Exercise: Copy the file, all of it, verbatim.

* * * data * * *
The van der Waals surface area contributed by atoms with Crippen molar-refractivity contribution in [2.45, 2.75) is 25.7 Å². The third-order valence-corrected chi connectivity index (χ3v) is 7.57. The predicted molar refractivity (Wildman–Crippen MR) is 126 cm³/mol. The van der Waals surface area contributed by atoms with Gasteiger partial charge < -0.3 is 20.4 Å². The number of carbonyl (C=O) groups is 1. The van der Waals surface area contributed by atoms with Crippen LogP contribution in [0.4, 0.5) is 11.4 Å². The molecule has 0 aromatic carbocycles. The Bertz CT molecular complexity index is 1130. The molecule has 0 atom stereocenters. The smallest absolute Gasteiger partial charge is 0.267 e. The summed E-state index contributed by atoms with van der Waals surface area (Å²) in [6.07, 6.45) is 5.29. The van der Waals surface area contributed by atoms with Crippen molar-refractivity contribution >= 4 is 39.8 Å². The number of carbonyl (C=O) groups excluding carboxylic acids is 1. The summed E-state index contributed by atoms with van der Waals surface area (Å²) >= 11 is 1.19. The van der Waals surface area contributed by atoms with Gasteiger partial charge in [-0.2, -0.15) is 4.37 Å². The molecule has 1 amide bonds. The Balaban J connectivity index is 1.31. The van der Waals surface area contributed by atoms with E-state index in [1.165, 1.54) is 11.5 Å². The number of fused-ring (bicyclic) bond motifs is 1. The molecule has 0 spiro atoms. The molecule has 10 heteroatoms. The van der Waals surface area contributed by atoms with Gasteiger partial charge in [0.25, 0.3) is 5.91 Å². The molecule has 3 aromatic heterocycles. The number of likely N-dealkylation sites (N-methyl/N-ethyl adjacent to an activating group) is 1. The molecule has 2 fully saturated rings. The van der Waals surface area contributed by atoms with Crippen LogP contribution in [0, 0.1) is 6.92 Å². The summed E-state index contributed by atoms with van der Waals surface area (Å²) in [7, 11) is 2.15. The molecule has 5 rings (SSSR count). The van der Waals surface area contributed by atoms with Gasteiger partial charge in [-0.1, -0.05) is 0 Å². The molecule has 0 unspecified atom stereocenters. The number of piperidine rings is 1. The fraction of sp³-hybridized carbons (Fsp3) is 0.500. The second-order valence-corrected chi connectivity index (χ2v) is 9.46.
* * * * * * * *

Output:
The van der Waals surface area contributed by atoms with Crippen molar-refractivity contribution in [2.45, 2.75) is 25.7 Å². The third-order valence-corrected chi connectivity index (χ3v) is 7.57. The predicted molar refractivity (Wildman–Crippen MR) is 126 cm³/mol. The van der Waals surface area contributed by atoms with Gasteiger partial charge < -0.3 is 20.4 Å². The number of carbonyl (C=O) groups is 1. The van der Waals surface area contributed by atoms with Crippen LogP contribution in [0.4, 0.5) is 11.4 Å². The molecule has 0 aromatic carbocycles. The Bertz CT molecular complexity index is 1130. The molecule has 0 atom stereocenters. The smallest absolute Gasteiger partial charge is 0.267 e. The summed E-state index contributed by atoms with van der Waals surface area (Å²) in [6.07, 6.45) is 5.29. The van der Waals surface area contributed by atoms with Crippen molar-refractivity contribution >= 4 is 39.8 Å². The number of carbonyl (C=O) groups excluding carboxylic acids is 1. The summed E-state index contributed by atoms with van der Waals surface area (Å²) >= 11 is 1.19. The van der Waals surface area contributed by atoms with Gasteiger partial charge in [-0.2, -0.15) is 4.37 Å². The molecule has 1 amide bonds. The Balaban J connectivity index is 1.31. The van der Waals surface area contributed by atoms with E-state index in [1.165, 1.54) is 11.5 Å². The number of fused-ring (bicyclic) bond motifs is 1. The molecule has 0 spiro atoms. The molecule has 10 heteroatoms. The van der Waals surface area contributed by atoms with Gasteiger partial charge in [0.25, 0.3) is 5.91 Å². The molecule has 3 aromatic heterocycles. The number of likely N-dealkylation sites (N-methyl/N-ethyl adjacent to an activating group) is 1. The molecule has 2 fully saturated rings. The van der Waals surface area contributed by atoms with Crippen LogP contribution in [0, 0.1) is 6.92 Å². The summed E-state index contributed by atoms with van der Waals surface area (Å²) in [7, 11) is 2.15. The molecule has 5 rings (SSSR count). The van der Waals surface area contributed by atoms with Gasteiger partial charge in [-0.1, -0.05) is 0 Å². The molecule has 0 unspecified atom stereocenters. The number of piperidine rings is 1. The fraction of sp³-hybridized carbons (Fsp3) is 0.500. The second-order valence-corrected chi connectivity index (χ2v) is 9.46.